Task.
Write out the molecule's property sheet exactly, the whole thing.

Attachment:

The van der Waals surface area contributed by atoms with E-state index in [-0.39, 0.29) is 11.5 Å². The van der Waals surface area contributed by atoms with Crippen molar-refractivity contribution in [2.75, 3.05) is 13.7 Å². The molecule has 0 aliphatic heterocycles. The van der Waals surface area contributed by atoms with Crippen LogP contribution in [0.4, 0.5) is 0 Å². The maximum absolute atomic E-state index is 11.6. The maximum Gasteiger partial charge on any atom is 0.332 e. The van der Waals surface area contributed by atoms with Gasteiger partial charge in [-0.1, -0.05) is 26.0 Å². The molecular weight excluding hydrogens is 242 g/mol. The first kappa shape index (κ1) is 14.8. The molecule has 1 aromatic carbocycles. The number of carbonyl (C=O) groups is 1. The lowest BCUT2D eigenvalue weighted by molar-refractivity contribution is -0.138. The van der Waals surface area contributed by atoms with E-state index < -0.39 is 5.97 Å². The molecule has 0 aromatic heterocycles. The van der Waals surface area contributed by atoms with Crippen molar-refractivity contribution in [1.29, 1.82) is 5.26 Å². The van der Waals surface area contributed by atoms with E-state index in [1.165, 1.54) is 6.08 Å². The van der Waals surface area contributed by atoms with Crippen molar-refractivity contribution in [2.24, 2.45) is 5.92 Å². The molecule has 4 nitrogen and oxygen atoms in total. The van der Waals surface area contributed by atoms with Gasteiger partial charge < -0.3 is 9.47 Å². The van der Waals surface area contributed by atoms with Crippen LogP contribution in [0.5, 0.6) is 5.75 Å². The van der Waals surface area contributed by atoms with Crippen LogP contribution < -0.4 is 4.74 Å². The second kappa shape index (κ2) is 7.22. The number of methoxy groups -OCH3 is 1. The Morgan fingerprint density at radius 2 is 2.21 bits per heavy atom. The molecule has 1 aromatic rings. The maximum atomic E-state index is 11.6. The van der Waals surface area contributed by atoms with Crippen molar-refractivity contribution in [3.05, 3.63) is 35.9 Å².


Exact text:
The van der Waals surface area contributed by atoms with E-state index in [-0.39, 0.29) is 11.5 Å². The van der Waals surface area contributed by atoms with Crippen molar-refractivity contribution in [2.75, 3.05) is 13.7 Å². The molecule has 0 aliphatic heterocycles. The van der Waals surface area contributed by atoms with Crippen LogP contribution in [0.4, 0.5) is 0 Å². The maximum absolute atomic E-state index is 11.6. The maximum Gasteiger partial charge on any atom is 0.332 e. The van der Waals surface area contributed by atoms with Gasteiger partial charge in [-0.1, -0.05) is 26.0 Å². The molecular weight excluding hydrogens is 242 g/mol. The first kappa shape index (κ1) is 14.8. The molecule has 1 aromatic carbocycles. The number of carbonyl (C=O) groups is 1. The lowest BCUT2D eigenvalue weighted by molar-refractivity contribution is -0.138. The van der Waals surface area contributed by atoms with E-state index < -0.39 is 5.97 Å². The molecule has 0 aromatic heterocycles. The van der Waals surface area contributed by atoms with Crippen molar-refractivity contribution in [1.29, 1.82) is 5.26 Å². The van der Waals surface area contributed by atoms with E-state index in [1.165, 1.54) is 6.08 Å². The van der Waals surface area contributed by atoms with Crippen molar-refractivity contribution in [2.24, 2.45) is 5.92 Å². The molecule has 4 nitrogen and oxygen atoms in total. The van der Waals surface area contributed by atoms with Gasteiger partial charge < -0.3 is 9.47 Å². The van der Waals surface area contributed by atoms with Crippen LogP contribution in [0.5, 0.6) is 5.75 Å². The van der Waals surface area contributed by atoms with Crippen LogP contribution < -0.4 is 4.74 Å². The second kappa shape index (κ2) is 7.22. The number of methoxy groups -OCH3 is 1. The Morgan fingerprint density at radius 2 is 2.21 bits per heavy atom. The molecule has 1 aromatic rings. The maximum atomic E-state index is 11.6. The van der Waals surface area contributed by atoms with Crippen molar-refractivity contribution in [3.05, 3.63) is 35.9 Å².